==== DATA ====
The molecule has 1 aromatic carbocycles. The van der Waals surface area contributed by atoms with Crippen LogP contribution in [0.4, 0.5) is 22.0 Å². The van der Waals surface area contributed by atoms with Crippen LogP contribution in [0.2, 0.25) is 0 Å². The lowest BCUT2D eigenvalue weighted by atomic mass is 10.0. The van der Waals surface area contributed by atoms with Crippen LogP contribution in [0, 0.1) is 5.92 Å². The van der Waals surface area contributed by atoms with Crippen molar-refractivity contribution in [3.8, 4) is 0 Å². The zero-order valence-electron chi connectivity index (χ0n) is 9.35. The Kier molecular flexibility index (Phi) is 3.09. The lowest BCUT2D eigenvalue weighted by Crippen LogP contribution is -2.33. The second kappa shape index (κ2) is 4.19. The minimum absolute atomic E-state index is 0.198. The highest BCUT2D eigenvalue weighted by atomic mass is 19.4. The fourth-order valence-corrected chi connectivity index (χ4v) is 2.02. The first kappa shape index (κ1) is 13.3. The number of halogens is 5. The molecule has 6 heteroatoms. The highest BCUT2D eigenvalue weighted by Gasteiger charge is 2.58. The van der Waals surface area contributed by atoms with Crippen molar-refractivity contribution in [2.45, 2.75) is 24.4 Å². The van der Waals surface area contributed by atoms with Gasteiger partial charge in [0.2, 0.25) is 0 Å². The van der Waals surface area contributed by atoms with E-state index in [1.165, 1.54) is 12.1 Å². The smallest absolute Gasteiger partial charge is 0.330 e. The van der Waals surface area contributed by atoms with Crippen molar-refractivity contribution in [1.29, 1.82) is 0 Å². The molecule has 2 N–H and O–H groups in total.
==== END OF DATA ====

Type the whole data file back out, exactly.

The molecule has 1 aromatic carbocycles. The van der Waals surface area contributed by atoms with Crippen LogP contribution in [0.4, 0.5) is 22.0 Å². The van der Waals surface area contributed by atoms with Crippen LogP contribution in [0.2, 0.25) is 0 Å². The lowest BCUT2D eigenvalue weighted by atomic mass is 10.0. The van der Waals surface area contributed by atoms with Crippen LogP contribution in [0, 0.1) is 5.92 Å². The van der Waals surface area contributed by atoms with Crippen molar-refractivity contribution in [3.8, 4) is 0 Å². The zero-order valence-electron chi connectivity index (χ0n) is 9.35. The Kier molecular flexibility index (Phi) is 3.09. The lowest BCUT2D eigenvalue weighted by Crippen LogP contribution is -2.33. The second kappa shape index (κ2) is 4.19. The minimum absolute atomic E-state index is 0.198. The highest BCUT2D eigenvalue weighted by atomic mass is 19.4. The fourth-order valence-corrected chi connectivity index (χ4v) is 2.02. The first kappa shape index (κ1) is 13.3. The number of halogens is 5. The molecule has 6 heteroatoms. The highest BCUT2D eigenvalue weighted by Gasteiger charge is 2.58. The van der Waals surface area contributed by atoms with Crippen molar-refractivity contribution in [2.45, 2.75) is 24.4 Å². The van der Waals surface area contributed by atoms with Gasteiger partial charge in [0.2, 0.25) is 0 Å². The van der Waals surface area contributed by atoms with E-state index in [1.165, 1.54) is 12.1 Å². The smallest absolute Gasteiger partial charge is 0.330 e. The van der Waals surface area contributed by atoms with Crippen molar-refractivity contribution in [1.29, 1.82) is 0 Å². The molecule has 2 N–H and O–H groups in total.